# Regression

A **regression** assesses whether predictor variables account for variability in a dependent variable. This page will describe regression analysis example research questions, regression assumptions, the evaluation of the R-square (coefficient of determination), the *F*-test, the interpretation of the beta coefficient(s), and the regression equation.

**Example questions answered by a regression analysis:**

Do age and gender predict gun regulation attitudes?

Do the five facets of mindfulness influence peace of mind scores?

**Assumptions:**

First, regression analysis is sensitive to outliers. Outliers can be identified by standardizing the scores and checking the standardized scores for absolute values higher than 3.29. Such values may be considered outliers and may need to be removed from the data.

Second, the main assumptions of regression are normality, homoscedasticity, and absence of multicollinearity. Normality can be assessed by examining a normal P-P plot. If the data form a straight line along the diagonal, then normality can be assumed. To assess homoscedasticity, the researcher can create a scatterplot of standardized residuals verses standardized predicted values. If the plot shows random scatter, the assumption is met. However, if the scatter has a cone shape, then the assumption is not met. Multicollinearity can be assessed by calculated variance inflation factors (VIFs). VIF values higher than 10 indicates that multicollinearity may be a problem.

*F***-test**

When the regression is conducted, an* F*-value, and significance level of that *F*-value, is computed. If the *F*-value is statistically significant (typically *p* < .05), the model explains a significant amount of variance in the outcome variable.

**Evaluation of the R-Square**

When the regression is conducted, an R^{2} statistic (coefficient of determination) is computed. The* *R^{2} can be interpreted as the percent of variance in the outcome variable that is explained by the set of predictor variables.

**Evaluation of the Adjusted R-Square**

The adjusted R^{2} value is calculation of the R^{2} that is adjusted based on the number of predictors in the model.

**Beta Coefficients**

After the evaluation of the* F*-value and R^{2}, it is important to evaluate the regression beta coefficients. The beta coefficients can be negative or positive, and have a *t*-value and significance of the *t*-value associated with each. The beta coefficient is the degree of change in the outcome variable for every 1-unit of change in the predictor variable. The *t*-test assesses whether the beta coefficient is significantly different from zero. If the beta coefficient is not statistically significant (i.e., the *t*-value is not significant), the variable does not significantly predict the outcome. If the beta coefficient is significant, examine the sign of the beta. If the beta coefficient is positive, the interpretation is that for every 1-unit increase in the predictor variable, the outcome variable will increase by the beta coefficient value. If the beta coefficient is negative, the interpretation is that for every 1-unit increase in the predictor variable, the outcome variable will decrease by the beta coefficient value. For example, if the beta coefficient is .80 and I statistically significant, then for each 1-unit increase in the predictor variable, the outcome variable will increase by .80 units.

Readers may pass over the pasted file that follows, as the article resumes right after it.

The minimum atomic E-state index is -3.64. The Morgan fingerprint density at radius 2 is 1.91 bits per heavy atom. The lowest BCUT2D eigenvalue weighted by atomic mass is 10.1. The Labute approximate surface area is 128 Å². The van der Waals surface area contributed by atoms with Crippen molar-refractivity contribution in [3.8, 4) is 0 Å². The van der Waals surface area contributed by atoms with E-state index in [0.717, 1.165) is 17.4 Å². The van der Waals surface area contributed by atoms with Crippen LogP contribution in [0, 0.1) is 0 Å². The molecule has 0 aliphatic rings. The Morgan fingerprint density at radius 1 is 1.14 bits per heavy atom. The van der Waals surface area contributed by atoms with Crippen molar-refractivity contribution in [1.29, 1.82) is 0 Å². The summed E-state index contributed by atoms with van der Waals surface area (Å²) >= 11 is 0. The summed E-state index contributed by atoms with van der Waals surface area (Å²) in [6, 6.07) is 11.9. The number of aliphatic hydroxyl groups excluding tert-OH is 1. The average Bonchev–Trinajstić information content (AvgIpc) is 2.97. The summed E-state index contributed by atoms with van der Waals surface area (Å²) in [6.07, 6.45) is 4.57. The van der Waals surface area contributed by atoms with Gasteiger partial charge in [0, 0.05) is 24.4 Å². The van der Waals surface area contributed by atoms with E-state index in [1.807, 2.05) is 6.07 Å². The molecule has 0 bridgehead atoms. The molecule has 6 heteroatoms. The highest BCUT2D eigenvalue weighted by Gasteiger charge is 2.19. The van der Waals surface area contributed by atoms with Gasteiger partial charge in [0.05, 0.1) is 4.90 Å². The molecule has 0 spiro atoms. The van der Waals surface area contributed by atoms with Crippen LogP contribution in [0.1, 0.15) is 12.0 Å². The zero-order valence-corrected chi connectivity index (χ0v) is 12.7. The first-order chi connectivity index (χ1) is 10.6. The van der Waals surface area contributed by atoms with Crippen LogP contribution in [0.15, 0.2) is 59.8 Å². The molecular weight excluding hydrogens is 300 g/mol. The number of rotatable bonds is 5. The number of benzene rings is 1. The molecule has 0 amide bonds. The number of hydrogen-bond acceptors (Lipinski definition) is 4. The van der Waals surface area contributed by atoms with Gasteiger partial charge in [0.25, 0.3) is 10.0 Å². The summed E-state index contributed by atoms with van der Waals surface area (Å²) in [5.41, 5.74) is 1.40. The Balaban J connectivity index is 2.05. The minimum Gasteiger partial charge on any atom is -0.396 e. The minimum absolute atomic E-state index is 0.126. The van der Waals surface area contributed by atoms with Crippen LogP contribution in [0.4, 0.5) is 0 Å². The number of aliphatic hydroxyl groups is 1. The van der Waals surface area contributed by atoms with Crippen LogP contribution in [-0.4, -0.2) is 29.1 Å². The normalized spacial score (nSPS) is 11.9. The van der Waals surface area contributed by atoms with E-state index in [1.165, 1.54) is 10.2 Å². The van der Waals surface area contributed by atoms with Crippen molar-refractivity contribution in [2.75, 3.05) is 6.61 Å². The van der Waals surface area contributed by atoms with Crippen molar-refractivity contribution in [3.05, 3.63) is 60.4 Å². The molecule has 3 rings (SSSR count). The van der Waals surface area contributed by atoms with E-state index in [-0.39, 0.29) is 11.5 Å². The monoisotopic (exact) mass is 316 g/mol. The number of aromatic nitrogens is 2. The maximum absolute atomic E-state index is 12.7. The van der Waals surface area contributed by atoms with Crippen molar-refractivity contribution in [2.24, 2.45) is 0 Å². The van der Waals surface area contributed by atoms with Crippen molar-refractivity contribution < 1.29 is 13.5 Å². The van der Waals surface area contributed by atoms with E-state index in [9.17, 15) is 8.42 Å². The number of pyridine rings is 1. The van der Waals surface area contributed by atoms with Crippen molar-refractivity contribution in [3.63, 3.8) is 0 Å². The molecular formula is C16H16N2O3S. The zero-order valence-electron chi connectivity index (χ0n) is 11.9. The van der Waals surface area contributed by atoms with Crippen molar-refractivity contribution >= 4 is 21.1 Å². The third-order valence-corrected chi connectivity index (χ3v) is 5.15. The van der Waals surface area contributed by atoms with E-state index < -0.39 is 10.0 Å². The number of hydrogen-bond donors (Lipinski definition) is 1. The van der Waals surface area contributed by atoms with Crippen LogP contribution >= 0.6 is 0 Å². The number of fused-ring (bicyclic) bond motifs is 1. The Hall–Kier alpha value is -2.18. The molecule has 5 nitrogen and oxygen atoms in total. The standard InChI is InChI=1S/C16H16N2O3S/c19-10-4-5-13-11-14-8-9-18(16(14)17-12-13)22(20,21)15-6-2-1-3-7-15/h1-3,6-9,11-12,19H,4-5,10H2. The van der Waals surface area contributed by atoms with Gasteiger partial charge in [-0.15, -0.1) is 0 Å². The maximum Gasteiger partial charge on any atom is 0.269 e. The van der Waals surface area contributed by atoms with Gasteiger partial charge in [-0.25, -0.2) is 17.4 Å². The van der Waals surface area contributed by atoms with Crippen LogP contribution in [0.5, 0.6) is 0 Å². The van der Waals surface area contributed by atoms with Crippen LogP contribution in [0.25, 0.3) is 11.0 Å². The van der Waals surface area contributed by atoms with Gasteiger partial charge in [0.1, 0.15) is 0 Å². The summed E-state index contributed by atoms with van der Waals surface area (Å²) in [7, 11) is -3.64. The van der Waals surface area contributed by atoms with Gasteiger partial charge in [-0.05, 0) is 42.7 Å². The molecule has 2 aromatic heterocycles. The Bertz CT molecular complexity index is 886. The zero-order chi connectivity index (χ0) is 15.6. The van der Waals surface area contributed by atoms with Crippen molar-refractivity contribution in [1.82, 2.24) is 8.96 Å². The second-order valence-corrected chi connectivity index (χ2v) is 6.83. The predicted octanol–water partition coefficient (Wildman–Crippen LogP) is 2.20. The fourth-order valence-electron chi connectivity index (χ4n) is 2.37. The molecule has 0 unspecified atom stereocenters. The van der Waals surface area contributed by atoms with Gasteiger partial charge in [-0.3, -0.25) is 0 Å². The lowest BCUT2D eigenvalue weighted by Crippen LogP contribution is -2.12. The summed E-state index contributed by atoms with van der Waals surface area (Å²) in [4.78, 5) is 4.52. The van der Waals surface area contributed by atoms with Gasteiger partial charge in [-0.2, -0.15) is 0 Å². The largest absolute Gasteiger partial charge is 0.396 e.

**Equation**

Once the beta coefficient is determined, then a regression equation can be written. Using the example and beta coefficient above, the equation can be written as follows:

y= 0.80x + c, where y is the outcome variable, x is the predictor variable, 0.80 is the beta coefficient, and c is a constant.

**For assistance with conducting regressions or other quantitative analyses click here.*

Related Pages:

Linear Regression

Multiple Linear Regression

Logistic Regression

Ordinal Regression